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Date of Award

Spring 5-15-2020

Author's School

College of Arts & Sciences

Author's Program

African and African American Studies

Degree Name

Bachelor of Arts (A.B.)

Restricted/Unrestricted

Unrestricted

Abstract

In recent decades, Black women have taken more agency in the creation, transmission, and circulation of their creative works in the areas of literature, television, and digital media. This raises the question of what is it about Black women’s’ lives, in particular, that makes issues of representation, public depiction, and concealment so important? My research aims to explore this question by examining the means in which Black women conceptualize and contextualize themselves intimately and socially in those creative realms. I will accomplish this through the usage of scholar Elizabeth Alexander’s concept of the Black interior, which she defines as the internal intellectual space where Black people can exist absent of stereotypes. My research will be conducted through close readings and textual analysis of literary texts, and visual and cultural analysis of film, and new digital media. More specifically, I explore the changes and continuities between Gloria Naylor’s novel, The Women of Brewster Place (1982), and the Harpo Productions’ 1989 adapted television mini-series, as well as Issa Rae’s Awkward Black Girl (2011) and her HBO series, Insecure (2016) with each set of paired creations analyzed through a specific intimate emotion in the lens of the Black Interior. The works of Melissa V. Harris-Perry, Tamura Lomax, and Lisa B. Thompson will be foundational as I explore Black women’s specific experiences of the intimate emotions of love, insecurity, and awkwardness. Ultimately, my work will add to the overall conversation about the politics and aesthetics of Black female representation in media.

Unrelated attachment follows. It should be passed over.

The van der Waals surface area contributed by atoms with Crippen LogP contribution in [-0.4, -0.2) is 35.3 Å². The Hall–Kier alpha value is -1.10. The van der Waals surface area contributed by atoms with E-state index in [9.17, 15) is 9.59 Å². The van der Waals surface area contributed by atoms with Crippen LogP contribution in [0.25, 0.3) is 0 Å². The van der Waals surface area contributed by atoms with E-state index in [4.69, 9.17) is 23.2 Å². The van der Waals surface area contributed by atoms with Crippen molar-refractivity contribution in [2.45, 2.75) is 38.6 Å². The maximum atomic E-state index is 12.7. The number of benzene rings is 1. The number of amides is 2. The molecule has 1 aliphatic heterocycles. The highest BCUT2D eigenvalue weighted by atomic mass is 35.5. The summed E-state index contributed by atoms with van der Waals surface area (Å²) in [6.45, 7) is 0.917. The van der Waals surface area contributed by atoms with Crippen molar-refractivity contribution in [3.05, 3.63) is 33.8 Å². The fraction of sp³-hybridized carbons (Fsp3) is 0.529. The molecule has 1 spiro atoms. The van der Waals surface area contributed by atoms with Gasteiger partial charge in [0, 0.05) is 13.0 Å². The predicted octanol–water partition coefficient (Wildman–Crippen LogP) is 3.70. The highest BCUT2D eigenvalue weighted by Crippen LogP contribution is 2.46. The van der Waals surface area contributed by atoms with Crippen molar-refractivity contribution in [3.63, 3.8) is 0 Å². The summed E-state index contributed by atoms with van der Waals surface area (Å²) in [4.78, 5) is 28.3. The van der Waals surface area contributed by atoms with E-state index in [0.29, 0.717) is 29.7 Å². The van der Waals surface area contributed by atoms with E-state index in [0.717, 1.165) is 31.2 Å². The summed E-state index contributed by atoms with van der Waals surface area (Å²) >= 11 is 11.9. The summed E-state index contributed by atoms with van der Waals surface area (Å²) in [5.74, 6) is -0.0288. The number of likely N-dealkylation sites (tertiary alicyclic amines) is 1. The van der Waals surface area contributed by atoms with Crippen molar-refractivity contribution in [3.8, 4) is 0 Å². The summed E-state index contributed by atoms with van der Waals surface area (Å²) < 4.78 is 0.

Mentor

Jonathan Fenderson

Comments

For research inquiries, please feel free to contact the author at smith.t@wustl.edu.

Available for download on Wednesday, June 08, 2022

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